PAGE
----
Visa drops Heartland, RBS WorldPay from PCI compliance list after breaches

Payment processors need to be recertified on security rules; some analysts see delisting move as a case of 'Visa protecting Visa'

1 2 Page 2
Page 2 of 2

David Taylor, founder of PCI Knowledge Base, a Web site that offers advice on PCI-related issues, said he isn't sure exactly what it means for a payment processor to be put on probation by Visa. But he added that he sees the delistings and Heartland's reported probation as an attempt by Visa to show banks and the general public that it's doing something to penalize Heartland and RBS WorldPay for their breaches.

"It's a difficult situation for [Visa]," Taylor said. "Here are two of their larger payment providers with breaches within a relatively short period. Visa wants to let people know that they are serious about security." At the same time, the credit card company appears anxious to avoid any discussions about the effectiveness of the PCI standards, he added.

Taylor agreed with Litan that Visa's move to remove Heartland and RBS WorldPay from its PCI-compliant list will have little real effect on merchants that do business with the payment processors. "Just because they're no longer on Visa's list doesn't invalidate the contracts that merchants have with these two processors," he said. "This is all about Visa protecting Visa."

RBS WorldPay, an Atlanta-based division of The Royal Bank of Scotland Group PLC, disclosed in December that the personal data of about 1.5 million holders of prepaid payroll and gift cards had been compromised during a system intrusion (download PDF). Princeton, N.J.-based Heartland reported a similar breach in January. The company, which processes more than 100 million transactions per month, has yet to say how many card numbers were compromised in the intrusion.

There is precedent for harsh action to be taken against a payment processor that has been breached. When CardSystems Solutions Inc., then a major payment processor, was hit by a data breach that compromised about 40 million payment cards in 2005 — just months after the first version of the PCI standard was announced — Visa and American Express Co. stopped doing business with CardSystems. It was later sold to another company that has since gone out of business.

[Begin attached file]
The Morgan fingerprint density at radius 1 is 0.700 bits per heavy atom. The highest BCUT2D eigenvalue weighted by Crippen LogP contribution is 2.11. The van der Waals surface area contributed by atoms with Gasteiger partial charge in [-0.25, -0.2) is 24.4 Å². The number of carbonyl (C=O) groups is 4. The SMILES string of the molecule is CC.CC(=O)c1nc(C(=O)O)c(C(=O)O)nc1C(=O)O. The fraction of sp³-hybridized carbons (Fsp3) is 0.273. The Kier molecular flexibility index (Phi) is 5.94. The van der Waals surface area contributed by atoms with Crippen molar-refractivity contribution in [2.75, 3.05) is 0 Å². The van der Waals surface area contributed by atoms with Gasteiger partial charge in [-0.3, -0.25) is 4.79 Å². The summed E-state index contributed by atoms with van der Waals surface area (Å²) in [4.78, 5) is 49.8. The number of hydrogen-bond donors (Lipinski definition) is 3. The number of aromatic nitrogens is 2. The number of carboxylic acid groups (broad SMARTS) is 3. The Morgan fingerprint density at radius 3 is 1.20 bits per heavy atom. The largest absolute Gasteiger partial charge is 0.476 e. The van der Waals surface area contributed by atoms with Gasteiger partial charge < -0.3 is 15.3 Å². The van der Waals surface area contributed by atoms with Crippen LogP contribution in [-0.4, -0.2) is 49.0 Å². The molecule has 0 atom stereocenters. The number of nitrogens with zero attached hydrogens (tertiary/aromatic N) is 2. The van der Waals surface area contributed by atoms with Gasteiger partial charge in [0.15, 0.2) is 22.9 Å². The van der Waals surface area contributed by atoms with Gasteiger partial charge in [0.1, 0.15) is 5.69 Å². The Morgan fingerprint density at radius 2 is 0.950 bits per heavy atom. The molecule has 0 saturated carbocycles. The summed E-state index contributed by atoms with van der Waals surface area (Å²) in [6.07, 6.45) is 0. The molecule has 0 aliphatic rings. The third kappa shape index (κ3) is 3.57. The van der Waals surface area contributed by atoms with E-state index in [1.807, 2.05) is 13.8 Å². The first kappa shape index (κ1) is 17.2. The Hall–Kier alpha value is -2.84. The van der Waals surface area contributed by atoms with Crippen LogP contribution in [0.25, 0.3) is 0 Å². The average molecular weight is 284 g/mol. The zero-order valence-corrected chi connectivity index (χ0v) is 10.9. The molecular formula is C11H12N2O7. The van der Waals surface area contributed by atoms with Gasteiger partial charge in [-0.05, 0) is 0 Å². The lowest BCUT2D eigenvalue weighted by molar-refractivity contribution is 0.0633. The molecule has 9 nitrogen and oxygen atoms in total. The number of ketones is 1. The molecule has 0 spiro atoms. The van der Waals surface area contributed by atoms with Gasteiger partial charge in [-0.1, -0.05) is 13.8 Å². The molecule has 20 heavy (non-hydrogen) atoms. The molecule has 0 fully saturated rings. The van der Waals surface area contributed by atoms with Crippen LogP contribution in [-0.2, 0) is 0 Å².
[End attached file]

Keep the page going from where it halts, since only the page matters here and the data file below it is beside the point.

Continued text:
But Jim Huguelet, an independent PCI analyst in Bolingbrook, Ill., said that Visa's relatively modest sanctions against Heartland and RBS WorldPay are understandable given the "competing interests" that the credit card company has to consider in such cases. "Ultimately, a card processor is a business partner of Visa and the other payment [card] brands, and it's difficult to levy significant sanctions against one of your largest business partners," he said.

In response to a request for comment about the sanctions, Heartland said via e-mail that it is "cooperating fully with Visa and other card brands" to ensure that the payment-processing environment is secure. The statement made no mention of Heartland's removal from Visa's PCI-compliant list or of its reported probation. But Heartland did say that it is undergoing its 2009 PCI assessment and that it hopes to be certified as fully compliant with the security rules by "no later than May 2009."

Also by e-mail, RBS WorldPay acknowledged that it had been removed from the PCI-compliant list and said that Visa had asked it to obtain a new certification of compliance because of the breach. The payment processor, which was certified as compliant with the PCI rules last June, said its goal is to be recertified by the end of April.

"There have been no material system changes that would have negatively altered [last June's] certification, and we have in fact enhanced the security of our systems in the interim," RBS WorldPay said. "[But] because of the criminal intrusion, we need to be recertified earlier than the normal schedule."

Visa, meanwhile, declined to comment on the implications of its move to delist the two companies, including the issue of whether merchants would be required to sign up with new payment processors in order to remain PCI-compliant.

Copyright © 2009 IDG Communications, Inc.

1 2 Page 2
Page 2 of 2
7 inconvenient truths about the hybrid work trend
Shop Tech Products at Amazon